Described by Lonely Planet as ” entertaining and eclectic”, the Macedonian capital of Skopje is a city that is small in size yet spectacular in spirit. It is located in a part of Europe that is historically and politically extremely complex. Standing at the crossroads in the heart of the Balkans, it is a place where religions meet and where history is acutely present in every corner. The people are extremely friendly and the city itself is very camera friendly. In something that seems like a bout of megalomania, there are a lot of pompous statues, fountains and sights in Skopje. However, one must remember the historical and political background of the area, as well as the need to create and strengthen the national identity. However, some of the attractions – such as the Tvrdina Kale Fortress, Čaršija (the old Turkish bazaar) and Kameni Most (Stone Bridge) – have been witnessing the twists and turns of history for centuries or even for over a millennium.
We visited Skopje during Easter 2015 and as part Throwback Thursday. we now look back at our trip.
Skopje: A Short History
Skopje is the capital of the Republic of Macedonia or the Former Yugoslav Republic of Macedonia, depending on where you stand. In this article we use Macedonia for the sake of being short and concise. We don’t want to take any political sides here either*.
The history of the city goes back at least 6000 years; remains from Neolithic settlements have been found at the Kale Fortress. These remnants are approximately from 4000 BC. The city has been a capital at various times in history. From the Roman times forward it has been part of different empires and kingdoms, including the Byzantine, Bulgarian, Serbian, and Ottoman empires. It was in 1913 that Skopje became part of the Kingdom of Serbia, that was later followed by different constellations between Serbs, Croats and Slovenes (Yugoslavia). Democratic Macedonia (later the Socialist Republic of Macedonia), with Skopje as its capital, was founded in 1944 and it was one of the six constituent countries that made up Yugoslavia. The republic declared independence in 1991. The Republic of Macedonia is its legal successor.
The current Republic of Macedonia is a parliamentary republic and it is an ethnically diverse country. There is some political unrest in the country. However, during our visit we did not notice it much.
A Long Weekend in Skopje: Things to Do
We spent three whole days in Skopje (Saturday to Monday). Our itinerary was as follows:
- Day 1: Exploring the city on foot
- Day 2: Millennium Cross & Matka Canyon
- Day 3: Relaxation
During the first day we visited all the main sights and attractions in central Skopje, including the Čaršija and Tvrdina Kale Fortress. The old Turkish bazaar Čaršija is located on the eastern bank of the Vardar River and it is known that there was a merchant quarter here already in the 12th century. The bazaar is very crowded, with cosy cafés, mosques, little shops and significant cultural landmarks standing next to each other on the narrow streets. The bazaar is situated between the city centre and the fortress.
The Tvrdina Kale Fortress has been watching over Skopje since the 5th century. Another of the famous constructions in the Macedonian capital is the old Stone Bridge that connects the Old Bazaar with the Macedonia Square in the city centre.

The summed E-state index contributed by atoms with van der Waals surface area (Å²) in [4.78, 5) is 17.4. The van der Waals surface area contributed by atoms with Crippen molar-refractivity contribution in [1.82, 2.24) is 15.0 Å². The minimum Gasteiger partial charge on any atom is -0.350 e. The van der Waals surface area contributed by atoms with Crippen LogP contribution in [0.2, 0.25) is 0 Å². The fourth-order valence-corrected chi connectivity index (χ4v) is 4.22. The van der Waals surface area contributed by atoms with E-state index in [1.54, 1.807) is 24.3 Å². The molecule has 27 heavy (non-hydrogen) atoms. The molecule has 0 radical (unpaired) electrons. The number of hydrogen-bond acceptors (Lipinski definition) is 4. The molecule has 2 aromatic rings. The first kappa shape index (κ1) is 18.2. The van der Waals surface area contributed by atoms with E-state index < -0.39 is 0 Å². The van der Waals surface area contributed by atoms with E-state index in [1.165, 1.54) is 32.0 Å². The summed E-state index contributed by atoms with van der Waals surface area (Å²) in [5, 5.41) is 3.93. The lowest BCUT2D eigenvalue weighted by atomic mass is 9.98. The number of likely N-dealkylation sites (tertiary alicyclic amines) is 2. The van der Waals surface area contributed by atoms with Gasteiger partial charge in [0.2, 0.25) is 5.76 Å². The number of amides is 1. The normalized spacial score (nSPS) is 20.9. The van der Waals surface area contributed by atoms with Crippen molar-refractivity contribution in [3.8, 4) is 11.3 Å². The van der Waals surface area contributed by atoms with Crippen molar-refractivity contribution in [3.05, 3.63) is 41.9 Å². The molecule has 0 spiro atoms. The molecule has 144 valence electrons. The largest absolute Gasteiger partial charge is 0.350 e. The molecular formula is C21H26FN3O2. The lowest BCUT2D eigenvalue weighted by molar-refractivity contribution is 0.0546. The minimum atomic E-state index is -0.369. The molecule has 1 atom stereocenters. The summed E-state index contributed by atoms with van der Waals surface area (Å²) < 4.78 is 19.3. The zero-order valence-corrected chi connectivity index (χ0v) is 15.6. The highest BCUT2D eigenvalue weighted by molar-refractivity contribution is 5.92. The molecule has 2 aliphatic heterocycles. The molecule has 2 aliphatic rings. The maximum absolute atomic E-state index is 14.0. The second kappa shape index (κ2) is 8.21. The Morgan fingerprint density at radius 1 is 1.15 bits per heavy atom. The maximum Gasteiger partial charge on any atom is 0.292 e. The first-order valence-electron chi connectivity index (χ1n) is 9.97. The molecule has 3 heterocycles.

As far as food is concerned, Skopje is an easy city. Finding tasty food was a piece of cake: there was a wide variety of both local and international restaurants. We recommend visitors to try the local cuisine, it’s exquisite. My favourite dishes were Turli tava (a vegetable and meat stew) and Shopska salata (a salad consisting of tomato, pepper, cucumber, onion and cheese). All friends of pastries and bread should try kifli and burek. Delicious!
One shall not forget about the wine. Macedonia has three wine-growing regions and most of the wines (about 80%) are red. Our favourite grape (not only in Macedonia but in general) is Vranec (or Vranac), typical to the Balkans (especially Montenegro and Macedonia) and dry in taste.
During Day 2 of our trips we ventured to the outskirts of the city. We had booked our accommodation through booking.com and it was actually the owner of the flat who took us on a day trip to the Millennium Cross and the Matka Canyon. The Millennium Cross is 66 metres tall and it is located on the Vodno Mountain. There is a cable car going up the hill. Unfortunately it was snowing (!) during our visit so we didn’t feel like exploring the mountain very much. And it was too foggy to even see the cross. The view from the cable car, however, was fantastic!
The Matka Canyon is located west of Skopje and it is home to several medieval monasteries. It is also a popular destination for outdoorsy people. During our visit there was a kayak competition taking place. Despite the rain, we decided to go on one of the boat trips on the River Treska and it was really worth it. The scenery was stunning with steep mountains and lush trees. There are ten caves at the canyon and we also had the chance to visit the largest of the caves, Vrelo.
Travelling to Skopje
Travelling to Skopje is not very difficult nor expensive. From Sweden one can fly directly with WizzAir. We opted to fly with Air Serbia via Belgrade as it was the most economic option at the time. We had one evening + night in Belgrade on our way back.
Want to Know More?
Here is a list of websites that provide useful information about Skopje and Macedonia.
- Lonely Planet on Skopje >>
- Explore Macedonia >>
- Buzzfeed on Macedonian food >>
- Gov.uk on foreign travel advice to Macedonia >>
- Balkan Insight on politics and society in Macedonia >>
* There is an ongoing dispute between Macedonia and Greece concerning the name of Macedonia. As mentioned in this post, we do not want to choose any sides. We use the term Macedonia for practical reasons. You can read more about the dispute here >>